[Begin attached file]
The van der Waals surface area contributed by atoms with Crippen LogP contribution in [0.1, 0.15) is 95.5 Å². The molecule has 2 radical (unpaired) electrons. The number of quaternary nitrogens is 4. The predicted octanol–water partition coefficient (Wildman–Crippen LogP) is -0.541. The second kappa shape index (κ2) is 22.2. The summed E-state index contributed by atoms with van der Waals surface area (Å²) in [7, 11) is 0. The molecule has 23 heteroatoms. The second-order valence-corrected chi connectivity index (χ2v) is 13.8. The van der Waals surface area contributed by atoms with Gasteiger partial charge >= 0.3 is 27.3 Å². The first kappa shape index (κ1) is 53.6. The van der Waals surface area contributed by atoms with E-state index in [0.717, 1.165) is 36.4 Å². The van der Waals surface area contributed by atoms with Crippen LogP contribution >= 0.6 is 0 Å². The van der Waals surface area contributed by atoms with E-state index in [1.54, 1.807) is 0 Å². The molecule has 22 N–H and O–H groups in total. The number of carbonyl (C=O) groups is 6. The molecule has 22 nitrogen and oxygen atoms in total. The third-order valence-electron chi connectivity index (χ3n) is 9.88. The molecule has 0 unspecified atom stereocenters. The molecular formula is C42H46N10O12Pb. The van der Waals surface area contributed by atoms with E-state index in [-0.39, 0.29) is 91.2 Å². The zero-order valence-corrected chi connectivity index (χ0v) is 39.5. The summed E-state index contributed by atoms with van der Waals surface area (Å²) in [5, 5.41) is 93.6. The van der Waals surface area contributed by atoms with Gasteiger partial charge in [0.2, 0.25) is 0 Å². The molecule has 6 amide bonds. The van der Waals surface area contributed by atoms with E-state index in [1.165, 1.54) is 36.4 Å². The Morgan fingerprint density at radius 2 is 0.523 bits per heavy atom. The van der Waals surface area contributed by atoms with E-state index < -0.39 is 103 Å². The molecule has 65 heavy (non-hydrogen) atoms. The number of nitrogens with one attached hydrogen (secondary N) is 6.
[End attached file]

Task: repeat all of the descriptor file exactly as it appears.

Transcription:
The van der Waals surface area contributed by atoms with Crippen LogP contribution in [0.1, 0.15) is 95.5 Å². The molecule has 2 radical (unpaired) electrons. The number of quaternary nitrogens is 4. The predicted octanol–water partition coefficient (Wildman–Crippen LogP) is -0.541. The second kappa shape index (κ2) is 22.2. The summed E-state index contributed by atoms with van der Waals surface area (Å²) in [7, 11) is 0. The molecule has 23 heteroatoms. The second-order valence-corrected chi connectivity index (χ2v) is 13.8. The van der Waals surface area contributed by atoms with Gasteiger partial charge >= 0.3 is 27.3 Å². The first kappa shape index (κ1) is 53.6. The van der Waals surface area contributed by atoms with E-state index in [0.717, 1.165) is 36.4 Å². The van der Waals surface area contributed by atoms with Crippen LogP contribution >= 0.6 is 0 Å². The van der Waals surface area contributed by atoms with E-state index in [1.54, 1.807) is 0 Å². The molecule has 22 N–H and O–H groups in total. The number of carbonyl (C=O) groups is 6. The molecule has 22 nitrogen and oxygen atoms in total. The third-order valence-electron chi connectivity index (χ3n) is 9.88. The molecule has 0 unspecified atom stereocenters. The molecular formula is C42H46N10O12Pb. The van der Waals surface area contributed by atoms with E-state index in [-0.39, 0.29) is 91.2 Å². The zero-order valence-corrected chi connectivity index (χ0v) is 39.5. The summed E-state index contributed by atoms with van der Waals surface area (Å²) in [5, 5.41) is 93.6. The van der Waals surface area contributed by atoms with Gasteiger partial charge in [0.2, 0.25) is 0 Å². The molecule has 6 amide bonds. The van der Waals surface area contributed by atoms with E-state index in [1.165, 1.54) is 36.4 Å². The Morgan fingerprint density at radius 2 is 0.523 bits per heavy atom. The van der Waals surface area contributed by atoms with E-state index < -0.39 is 103 Å². The molecule has 65 heavy (non-hydrogen) atoms. The number of nitrogens with one attached hydrogen (secondary N) is 6.